January 12, 2012
Fox News reports that IDF chief of staff Benny Gantz testified in closed session to the Israeli Knesset’s foreign affairs and defense committee that Israel was engaged in sabotaging Iran’s nuclear program through a series of “unnatural” acts:
“2012 is expected to be a critical year for Iran.” He cited “the confluence of efforts to advance the nuclear program, internal leadership changes, continued international pressure and things that happen to it unnaturally.”
Yisrael HaYom’s coverage further reinforces the notion that he was referring directly to the “mysterious explosions” that have rocked Iran of late. As the FoxNews article notes, it’s no accident that the hearing occurred less than 24 hours before the latest assassination. In addition, an IDF spokesperson posted to his Facebook account the following:
Brig. Gen. Yoav Mordechai, said: “I don’t know who settled the score with the Iranian scientist, but I certainly am not shedding a tear.”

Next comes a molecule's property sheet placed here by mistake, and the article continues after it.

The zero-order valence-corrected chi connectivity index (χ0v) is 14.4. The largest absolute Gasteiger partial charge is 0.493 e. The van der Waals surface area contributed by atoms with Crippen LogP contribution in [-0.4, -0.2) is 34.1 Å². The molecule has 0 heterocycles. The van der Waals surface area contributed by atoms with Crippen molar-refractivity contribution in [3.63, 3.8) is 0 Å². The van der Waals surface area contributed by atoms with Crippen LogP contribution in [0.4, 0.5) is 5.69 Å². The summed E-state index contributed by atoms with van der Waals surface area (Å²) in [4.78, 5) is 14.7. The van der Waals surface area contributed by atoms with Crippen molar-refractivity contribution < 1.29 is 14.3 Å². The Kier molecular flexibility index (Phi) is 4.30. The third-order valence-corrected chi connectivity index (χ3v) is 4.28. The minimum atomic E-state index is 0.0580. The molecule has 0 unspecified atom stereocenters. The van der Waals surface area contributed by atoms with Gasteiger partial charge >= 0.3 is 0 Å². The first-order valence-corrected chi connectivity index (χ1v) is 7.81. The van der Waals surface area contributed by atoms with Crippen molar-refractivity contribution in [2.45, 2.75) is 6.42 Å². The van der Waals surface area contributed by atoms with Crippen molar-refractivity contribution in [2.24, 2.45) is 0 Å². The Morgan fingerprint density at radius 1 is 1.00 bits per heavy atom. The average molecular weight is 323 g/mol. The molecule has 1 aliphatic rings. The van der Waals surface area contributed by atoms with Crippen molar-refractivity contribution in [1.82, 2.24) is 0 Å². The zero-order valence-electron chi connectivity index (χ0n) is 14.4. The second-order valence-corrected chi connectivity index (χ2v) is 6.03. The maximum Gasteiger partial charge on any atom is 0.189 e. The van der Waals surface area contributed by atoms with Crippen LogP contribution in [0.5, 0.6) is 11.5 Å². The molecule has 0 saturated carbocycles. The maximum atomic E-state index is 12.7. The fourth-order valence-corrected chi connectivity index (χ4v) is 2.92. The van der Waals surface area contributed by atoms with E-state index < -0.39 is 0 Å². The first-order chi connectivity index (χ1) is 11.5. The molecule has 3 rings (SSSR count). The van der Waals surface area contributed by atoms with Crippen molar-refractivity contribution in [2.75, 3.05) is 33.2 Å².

It should be recalled that defense minister Ehud Barak chortled to the media after the last missile base explosion: “May there be many more.” These are the “giddy” effusions of a teenage boy breaking open his first chemistry set with which he hopes to create very loud booms. It’s not the response of a mature, sober-minded country. It’s the response of a country which thinks that doing something, anything is better than sitting back and waiting for a regional competitor to become strong enough to challenge it for dominance.
Israel’s go-to man in DC, Dennis Ross (who has just rejoined his old pals at the Aipac-affiliated WINEP think tank), broke out his swagger-stick in an interview with Bloomberg, the main purpose of which seemed to be to remind the Iranians that there are teeth in the American tiger. However, I don’t think anyone finds Ross’ imprecations persuasive: